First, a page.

Tom: The stats cited in the Wall Street Journal article don't show that the income tax structure in place in 1958 was less progressive than today. They do show that income is increasingly distributed unequally. Take a look at the ratio between the percentage of all AGI earned by the top 3% in 1958 -- 14.7% -- and the percentage of all taxes paid by the top 3%, 29.2%. It's just under 2 (29.4% is twice 14.7%.) If the same rates were in place, but the top 3% earned 27.2% of all AGI, they'd be paying 54% of all taxes, whereas today they're paying slightly less than that, 51%. So even this cherry-picked statistic doesn't support the point that the incidence of taxes today is less progressive than it was in 1958.

Moreover, the statistics cited by Hungerford, in the Congressional Research Service report cited above (ordered expunged by Republican fiat), show that the effective tax rates paid by the very wealthiest are indeed far less progressive than they were in the 1940's, the 1950's, the 1960's, the 1970's, the 1980's, and the 1990's. The top .01% paid over 60% -- of all income -- in the late '40's, and over 40% right up through the mid 1980's. This is not the marginal rate, this is the average effective tax rate paid. Today that number is in the low 20's (and with good accounting advice it's not hard for folks like Mitt Romney to pay 13.9%). As Warren Buffett and other civic-minded members of the top .01% point out, that's just wrong.

As far as the WSJ's point about the bottom two-third of taxpayers, it, of course, omits to point out that it's discussing federal income taxes, and not payroll taxes, or other taxes whose incidence is largely regressive. Payroll taxes are significantly higher than they were in the 1950's, as are (regressive) state sales taxes.

The very rich are paying significantly less, as a percentage of their income, in taxes than they were from the Truman years all the way up through the first half of the Reagan administration. And that's part of the reason why income and wealth inequality has dramatically increased since Ike was in the White House.

Dad29 said...

They do show that income is increasingly distributed unequally

There are two responses: 1) So What? and 2) Do you really think that you can make greed illegal?

If you respond positively to the second, you are in serious need of help.

As Warren Buffett and other civic-minded members of the top .01% point out, that's just wrong.

You agree with Buffet's MORAL judgment. Others do not, and can rationalize it, too.

Go back to my question #2 above.

There is a matter of property rights here. Under the moral law, property rights are not absolute. However, the moral law's teaching on the issue is that owners of wealth are to be charitable. Flagrantly charitable.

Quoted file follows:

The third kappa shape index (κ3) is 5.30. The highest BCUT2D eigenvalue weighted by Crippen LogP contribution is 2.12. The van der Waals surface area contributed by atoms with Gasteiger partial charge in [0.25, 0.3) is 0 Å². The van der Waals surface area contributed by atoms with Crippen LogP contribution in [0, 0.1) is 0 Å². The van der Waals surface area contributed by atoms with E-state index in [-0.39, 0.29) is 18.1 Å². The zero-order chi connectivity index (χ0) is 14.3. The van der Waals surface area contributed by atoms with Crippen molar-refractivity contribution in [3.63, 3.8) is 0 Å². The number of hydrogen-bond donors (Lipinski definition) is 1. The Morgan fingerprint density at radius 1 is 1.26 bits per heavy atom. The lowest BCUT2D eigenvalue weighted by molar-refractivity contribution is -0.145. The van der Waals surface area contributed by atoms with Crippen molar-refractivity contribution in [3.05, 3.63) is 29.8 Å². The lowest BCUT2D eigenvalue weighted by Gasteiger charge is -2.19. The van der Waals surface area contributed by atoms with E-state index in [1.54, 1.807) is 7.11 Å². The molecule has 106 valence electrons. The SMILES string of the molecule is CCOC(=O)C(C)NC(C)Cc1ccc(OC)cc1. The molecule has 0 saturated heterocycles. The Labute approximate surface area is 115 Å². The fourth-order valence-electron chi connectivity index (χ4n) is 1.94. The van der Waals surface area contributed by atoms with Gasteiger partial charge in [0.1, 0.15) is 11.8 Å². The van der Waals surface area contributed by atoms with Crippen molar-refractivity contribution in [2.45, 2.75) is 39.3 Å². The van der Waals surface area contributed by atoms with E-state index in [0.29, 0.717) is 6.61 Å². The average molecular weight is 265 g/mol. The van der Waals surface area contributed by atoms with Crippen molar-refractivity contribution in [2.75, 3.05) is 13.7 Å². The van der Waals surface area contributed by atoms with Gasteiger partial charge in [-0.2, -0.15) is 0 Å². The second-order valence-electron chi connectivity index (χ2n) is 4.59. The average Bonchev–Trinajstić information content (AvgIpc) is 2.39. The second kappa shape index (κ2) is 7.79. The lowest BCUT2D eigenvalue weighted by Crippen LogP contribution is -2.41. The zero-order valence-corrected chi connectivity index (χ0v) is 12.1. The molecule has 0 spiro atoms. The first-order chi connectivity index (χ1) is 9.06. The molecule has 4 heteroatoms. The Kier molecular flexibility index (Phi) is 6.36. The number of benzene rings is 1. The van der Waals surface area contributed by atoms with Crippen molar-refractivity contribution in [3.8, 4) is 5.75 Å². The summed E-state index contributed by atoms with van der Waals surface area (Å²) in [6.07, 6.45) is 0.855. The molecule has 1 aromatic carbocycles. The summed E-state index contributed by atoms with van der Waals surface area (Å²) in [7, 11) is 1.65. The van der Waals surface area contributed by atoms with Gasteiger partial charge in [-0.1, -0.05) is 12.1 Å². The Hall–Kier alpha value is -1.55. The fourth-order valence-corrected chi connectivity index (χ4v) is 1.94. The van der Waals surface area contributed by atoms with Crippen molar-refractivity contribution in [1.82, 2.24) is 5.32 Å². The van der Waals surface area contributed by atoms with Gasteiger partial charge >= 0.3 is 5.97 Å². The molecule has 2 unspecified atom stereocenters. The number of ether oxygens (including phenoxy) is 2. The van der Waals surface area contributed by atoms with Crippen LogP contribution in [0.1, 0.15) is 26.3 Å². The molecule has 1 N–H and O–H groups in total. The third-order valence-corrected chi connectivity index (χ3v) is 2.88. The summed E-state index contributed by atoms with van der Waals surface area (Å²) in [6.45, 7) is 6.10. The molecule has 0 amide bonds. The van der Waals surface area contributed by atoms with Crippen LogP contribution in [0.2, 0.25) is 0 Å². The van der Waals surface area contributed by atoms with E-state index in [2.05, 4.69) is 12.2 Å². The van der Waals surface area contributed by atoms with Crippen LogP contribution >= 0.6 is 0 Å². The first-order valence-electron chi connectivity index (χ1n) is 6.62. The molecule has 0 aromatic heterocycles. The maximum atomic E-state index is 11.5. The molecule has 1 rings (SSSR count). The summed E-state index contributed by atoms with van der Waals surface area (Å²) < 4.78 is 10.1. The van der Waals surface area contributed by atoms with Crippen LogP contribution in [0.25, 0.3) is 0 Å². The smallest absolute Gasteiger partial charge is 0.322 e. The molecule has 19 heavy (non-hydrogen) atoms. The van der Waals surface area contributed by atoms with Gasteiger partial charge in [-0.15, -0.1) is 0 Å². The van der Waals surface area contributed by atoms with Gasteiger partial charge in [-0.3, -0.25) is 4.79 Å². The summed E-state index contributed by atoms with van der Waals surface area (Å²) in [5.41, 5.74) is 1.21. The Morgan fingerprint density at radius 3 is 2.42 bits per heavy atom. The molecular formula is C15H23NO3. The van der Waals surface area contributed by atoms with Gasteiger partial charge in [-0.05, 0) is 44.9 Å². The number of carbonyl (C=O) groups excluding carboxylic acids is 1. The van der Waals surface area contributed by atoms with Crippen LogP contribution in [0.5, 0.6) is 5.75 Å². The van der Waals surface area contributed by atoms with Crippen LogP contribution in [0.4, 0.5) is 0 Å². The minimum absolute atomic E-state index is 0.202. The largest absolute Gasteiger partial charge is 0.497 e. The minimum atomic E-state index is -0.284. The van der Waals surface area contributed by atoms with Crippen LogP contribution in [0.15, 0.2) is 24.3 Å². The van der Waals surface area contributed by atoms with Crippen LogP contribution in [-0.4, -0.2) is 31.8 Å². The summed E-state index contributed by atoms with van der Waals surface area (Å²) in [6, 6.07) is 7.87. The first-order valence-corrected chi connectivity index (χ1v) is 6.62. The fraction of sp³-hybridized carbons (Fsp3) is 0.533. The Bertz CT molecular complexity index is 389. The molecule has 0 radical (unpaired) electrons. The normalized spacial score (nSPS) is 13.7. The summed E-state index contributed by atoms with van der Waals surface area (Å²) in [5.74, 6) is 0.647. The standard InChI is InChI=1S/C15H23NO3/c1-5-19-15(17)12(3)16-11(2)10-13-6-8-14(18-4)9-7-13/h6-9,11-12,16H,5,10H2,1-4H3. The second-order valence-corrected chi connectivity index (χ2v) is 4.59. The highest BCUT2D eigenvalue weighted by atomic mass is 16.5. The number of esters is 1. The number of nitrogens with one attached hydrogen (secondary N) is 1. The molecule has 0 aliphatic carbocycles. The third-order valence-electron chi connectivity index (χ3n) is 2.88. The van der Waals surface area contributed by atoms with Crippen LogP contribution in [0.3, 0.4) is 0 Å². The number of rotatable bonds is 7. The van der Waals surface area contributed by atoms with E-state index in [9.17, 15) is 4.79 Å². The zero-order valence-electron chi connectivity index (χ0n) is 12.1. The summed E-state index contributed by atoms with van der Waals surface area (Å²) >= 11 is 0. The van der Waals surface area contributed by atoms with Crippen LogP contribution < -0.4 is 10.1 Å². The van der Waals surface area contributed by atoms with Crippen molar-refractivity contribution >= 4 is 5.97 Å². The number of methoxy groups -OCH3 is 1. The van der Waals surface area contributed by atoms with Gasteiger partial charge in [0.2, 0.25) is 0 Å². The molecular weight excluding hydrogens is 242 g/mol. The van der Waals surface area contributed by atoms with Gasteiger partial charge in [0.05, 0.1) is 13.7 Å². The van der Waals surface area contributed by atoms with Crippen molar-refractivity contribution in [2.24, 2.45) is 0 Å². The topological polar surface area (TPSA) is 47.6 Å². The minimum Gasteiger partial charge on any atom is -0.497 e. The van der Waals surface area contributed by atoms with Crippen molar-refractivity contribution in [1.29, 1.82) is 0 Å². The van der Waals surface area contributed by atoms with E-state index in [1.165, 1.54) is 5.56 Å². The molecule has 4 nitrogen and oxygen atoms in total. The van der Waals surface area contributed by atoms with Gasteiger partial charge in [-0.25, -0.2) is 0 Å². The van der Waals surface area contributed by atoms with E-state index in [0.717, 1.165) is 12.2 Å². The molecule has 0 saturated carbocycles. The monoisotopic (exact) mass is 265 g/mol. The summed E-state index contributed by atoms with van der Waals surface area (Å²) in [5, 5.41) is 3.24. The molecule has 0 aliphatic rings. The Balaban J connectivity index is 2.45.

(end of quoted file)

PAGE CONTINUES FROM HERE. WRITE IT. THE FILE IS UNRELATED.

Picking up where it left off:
If they're not, they account to Someone who does not write tax laws.

Under the Constitution, however, property rights are virtually absolute; there are some exceptions, but those are generally dealing with land/buildings, not income.

When earning a large income becomes immoral--which is what Buffett suggests--then the only remaining question is "What is 'Large'"?

Do you really, really, want to go there?

Anonymous said...

"If they're not, they account to Someone who does not write tax laws."

That's IF those individuals believe in a God.

"When earning a large income becomes immoral--which is what Buffett suggests--then the only remaining question is "What is 'Large'"?"

That's rich, Dad29, when you constantly complain about the supposed machinations of the "crony capitalists".

Do you really want to go there?

Dad29 said...

CronyCap is wrong.

Earning a large income is NOT wrong in se.

Maybe you don't understand the verb "distinguish."

Anonymous said...

"CronyCap is wrong".

No such thing as "crony capitalism". It's straight up capitalism. The companies know how to find the loopholes and use their operatives, i.e. lobbyists, in the process. Perfectly legal.

Don't like it? Try to get legislation regulating their activities. Ooops, can't support that idea, it's against the "free market".

Dad29 said...

The companies know how to find the loopholes and use their operatives, i.e. lobbyists, in the process. Perfectly legal.

1) You begin with a flawed definition of the term.

More accurate: CC is using friendship to exclusively obtain Government business. This may be a straight "quid pro quo" (campaign funding for contracts) OR it may take the form of excluding competitors through contract specifications.

2) You--once again--confuse "legal" with "moral." Abortion is legal, but quintessentially immoral. Crony capitalism (you now have an operating definition) is morally wrong, but legal.

And I don't care WHICH party practices it, by the way.

Anonymous said...

"CC is using friendship to exclusively obtain Government business...(campaign funding for contracts) OR excluding competitors through contract specifications."

You just described two specific outcomes of capitalism that are unlawful and immoral. Congratulations. There are laws on the books to deal with the culprits. Regarding the "morality" part, I don't think the individuals involved give a damn.

Regarding this "friendship", it has and always will exist between business and government. Lobbyists are hired to look out for the company's well-being by getting the ear of government in some way, shape, or form that take advantage of the system.